As a lawyer at a prominent Jewish firm who wears $600 designer shirts and has a stunning view of the Empire State Building from his Upper East Side New York City apartment, Amir Kapoor (Alex Purcell) appears to be living an idyllic life with his beautiful artist wife (Roya Shanks). The illusion is brutally shattered in Ayad Akhtar’s “Disgraced” when a cordial dinner party erupts into a verbal and emotional war over religion, politics and culture.

The Pulitzer Prize-winning play offers an eye-opening look at the cost of the American dream. What must one give up to achieve it, and are those sacrifices ever enough? What damage does the pursuit of the dream leave in its wake?

Amir’s nephew (Solar Ardebili) changes his first name from Hussein to Abe in an attempt to fit in, but Amir makes the ultimate sacrifice. He not only changes his Pakistani last name, Abdullah, to the common Punjabi name, Kapoor, but also changes his Social Security number and renounces his Islamic faith, culture and beliefs to avoid racial profiling.

While Amir outwardly condemns Islam, calling the Quran a “very long hate mail to humanity,” his white wife, Emily, offers a polarized view, naively romanticizing the Islamic faith and culture.

Portland Stage’s “Disgraced,” directed by Christopher Grabowski, artfully establishes Amir’s falsely idyllic life, showing cracks in the shiny veneer and subtly dropping clues to his ultimate downfall and disgrace.

The production is slick and powerful, instantly drawing the audience in with Anita Stewart’s gorgeous rendering of Amir and Emily’s apartment. The balcony view, seen through vaulted ceiling-high windows, is jaw-dropping and very realistic. It’s enchanting as daylight fades into night, bathing the city in lights.

There is a natural quality to the production, as if watching a real-life drama unfold between the characters. The air sizzled with electricity opening night as the friction built into a shocking explosion of violence.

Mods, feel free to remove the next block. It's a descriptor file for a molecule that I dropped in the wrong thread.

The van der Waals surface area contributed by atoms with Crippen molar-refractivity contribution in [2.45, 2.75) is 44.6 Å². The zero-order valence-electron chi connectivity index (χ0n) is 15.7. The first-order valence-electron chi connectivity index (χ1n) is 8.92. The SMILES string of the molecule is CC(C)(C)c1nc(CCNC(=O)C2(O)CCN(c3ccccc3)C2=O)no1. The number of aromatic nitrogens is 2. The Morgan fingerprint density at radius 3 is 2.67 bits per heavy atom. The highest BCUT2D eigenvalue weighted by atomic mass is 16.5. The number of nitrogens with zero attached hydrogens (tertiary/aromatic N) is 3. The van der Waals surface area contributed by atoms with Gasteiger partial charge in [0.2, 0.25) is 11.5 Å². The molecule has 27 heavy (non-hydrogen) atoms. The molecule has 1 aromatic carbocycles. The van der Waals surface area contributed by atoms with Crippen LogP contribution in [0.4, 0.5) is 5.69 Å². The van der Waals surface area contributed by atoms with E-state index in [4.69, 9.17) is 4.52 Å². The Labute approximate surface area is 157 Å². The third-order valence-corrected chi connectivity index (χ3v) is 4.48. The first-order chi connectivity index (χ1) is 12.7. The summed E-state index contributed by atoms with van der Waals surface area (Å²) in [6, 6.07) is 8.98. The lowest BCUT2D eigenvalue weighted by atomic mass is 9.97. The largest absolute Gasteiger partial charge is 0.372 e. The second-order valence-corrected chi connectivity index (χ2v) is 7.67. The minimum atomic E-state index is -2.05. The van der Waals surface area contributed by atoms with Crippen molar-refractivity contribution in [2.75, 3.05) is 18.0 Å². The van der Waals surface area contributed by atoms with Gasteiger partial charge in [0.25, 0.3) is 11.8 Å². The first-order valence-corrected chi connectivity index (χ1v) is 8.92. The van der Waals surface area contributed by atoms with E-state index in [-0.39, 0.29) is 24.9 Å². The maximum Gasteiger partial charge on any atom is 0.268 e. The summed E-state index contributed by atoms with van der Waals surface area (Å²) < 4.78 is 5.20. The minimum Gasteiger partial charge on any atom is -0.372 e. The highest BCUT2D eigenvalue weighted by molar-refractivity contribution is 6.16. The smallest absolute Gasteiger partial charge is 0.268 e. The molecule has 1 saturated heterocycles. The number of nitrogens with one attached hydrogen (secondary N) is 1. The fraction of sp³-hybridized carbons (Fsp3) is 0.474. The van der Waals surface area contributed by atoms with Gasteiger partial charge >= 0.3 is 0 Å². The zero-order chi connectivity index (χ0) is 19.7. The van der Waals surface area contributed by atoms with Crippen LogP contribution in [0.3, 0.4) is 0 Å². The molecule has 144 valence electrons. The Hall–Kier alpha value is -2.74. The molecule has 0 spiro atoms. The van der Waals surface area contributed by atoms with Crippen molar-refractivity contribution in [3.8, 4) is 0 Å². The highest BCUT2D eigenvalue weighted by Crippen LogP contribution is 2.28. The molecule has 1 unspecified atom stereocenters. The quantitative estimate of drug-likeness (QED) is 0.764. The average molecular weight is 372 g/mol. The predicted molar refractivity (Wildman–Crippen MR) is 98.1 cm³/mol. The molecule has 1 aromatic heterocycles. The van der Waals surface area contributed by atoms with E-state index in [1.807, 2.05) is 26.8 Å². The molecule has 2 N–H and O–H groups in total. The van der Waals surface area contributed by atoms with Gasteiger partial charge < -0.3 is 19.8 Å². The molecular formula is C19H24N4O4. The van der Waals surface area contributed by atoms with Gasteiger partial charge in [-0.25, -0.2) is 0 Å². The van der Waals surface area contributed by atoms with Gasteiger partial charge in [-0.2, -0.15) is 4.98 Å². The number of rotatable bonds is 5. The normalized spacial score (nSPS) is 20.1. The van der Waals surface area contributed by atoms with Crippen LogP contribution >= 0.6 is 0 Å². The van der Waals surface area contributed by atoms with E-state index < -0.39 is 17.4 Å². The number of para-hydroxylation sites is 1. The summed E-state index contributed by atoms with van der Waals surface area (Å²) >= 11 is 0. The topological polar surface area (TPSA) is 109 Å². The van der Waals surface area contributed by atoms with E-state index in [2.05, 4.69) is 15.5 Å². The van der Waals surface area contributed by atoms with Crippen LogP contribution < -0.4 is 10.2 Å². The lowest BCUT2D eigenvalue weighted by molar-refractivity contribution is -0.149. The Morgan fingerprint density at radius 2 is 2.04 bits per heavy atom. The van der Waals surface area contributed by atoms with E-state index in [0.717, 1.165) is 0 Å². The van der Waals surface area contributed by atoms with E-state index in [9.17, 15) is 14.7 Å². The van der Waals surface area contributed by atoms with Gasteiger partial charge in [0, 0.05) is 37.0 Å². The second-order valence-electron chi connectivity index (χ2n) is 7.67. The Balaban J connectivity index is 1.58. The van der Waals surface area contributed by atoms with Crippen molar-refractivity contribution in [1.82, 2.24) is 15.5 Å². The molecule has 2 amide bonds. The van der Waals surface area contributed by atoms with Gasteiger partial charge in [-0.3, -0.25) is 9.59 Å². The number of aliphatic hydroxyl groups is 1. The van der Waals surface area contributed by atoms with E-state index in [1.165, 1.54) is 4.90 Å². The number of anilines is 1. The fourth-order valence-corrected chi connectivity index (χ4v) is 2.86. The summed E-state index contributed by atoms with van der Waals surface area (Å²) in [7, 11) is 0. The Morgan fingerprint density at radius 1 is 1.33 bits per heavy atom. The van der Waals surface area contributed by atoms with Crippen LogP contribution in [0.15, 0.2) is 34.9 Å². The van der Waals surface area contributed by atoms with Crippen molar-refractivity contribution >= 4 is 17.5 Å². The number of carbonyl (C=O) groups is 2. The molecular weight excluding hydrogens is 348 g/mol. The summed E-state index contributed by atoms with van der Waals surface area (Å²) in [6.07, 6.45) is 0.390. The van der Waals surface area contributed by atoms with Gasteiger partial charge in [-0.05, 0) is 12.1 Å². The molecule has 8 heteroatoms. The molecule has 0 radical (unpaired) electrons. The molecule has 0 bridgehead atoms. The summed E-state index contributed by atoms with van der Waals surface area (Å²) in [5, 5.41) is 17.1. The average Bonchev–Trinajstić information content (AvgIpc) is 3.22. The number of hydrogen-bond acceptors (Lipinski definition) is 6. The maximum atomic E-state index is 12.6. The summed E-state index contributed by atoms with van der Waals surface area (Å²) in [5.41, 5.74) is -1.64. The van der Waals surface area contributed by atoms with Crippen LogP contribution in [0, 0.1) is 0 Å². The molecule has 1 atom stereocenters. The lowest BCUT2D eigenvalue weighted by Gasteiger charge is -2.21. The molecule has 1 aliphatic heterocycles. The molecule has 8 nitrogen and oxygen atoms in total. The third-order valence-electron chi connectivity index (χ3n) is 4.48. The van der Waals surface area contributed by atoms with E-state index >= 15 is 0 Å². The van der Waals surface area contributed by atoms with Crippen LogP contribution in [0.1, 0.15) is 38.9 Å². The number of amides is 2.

Purcell and Shanks bring out the nuances of Akhtar’s script. Purcell’s Amir is like a rubber band, slowly stretched until his frayed nerves snap irreparably. Shanks’ Emily exudes an idolized love for Amir that, like her art, unintentionally patronizes Eastern culture.

Although Amir, an American-born Muslim, has taken extreme measures to assimilate into Western society, his Pakistani-born nephew repeatedly draws him back into the politics of Islam. Akhtar uses Abe to highlight the treatment of Muslims post-9/11, first having Abe entreat Amir to defend an imam accused of raising terrorist funds, and later having Abe come to Amir for help after being interrogated as a radical supporter.

Ardebili captures the plight of young Muslims living in the United States, allowing the audience to feel the internal tug-of-war between pride in heritage and fear over racial profiling.

Jonas Cohen and Robyn Payne round out the five-member cast as the play’s inflammatory party couple, Isaac and Jory. Isaac is the Jewish curator at the Whitney and Jory is Amir’s African-American colleague at the law firm. The husband and wife each bring their own racial baggage that fuels the tension that has been simmering throughout the play.

“Disgraced” is an emotionally charged play that takes a personalized look at contemporary hot-button issues. It addresses issues of old-world faith in the modern world and offers a heart-wrenching exploration of identity that reaches deeper than the color of one’s skin.

April Boyle is a freelance writer from Casco. She can be contacted at:

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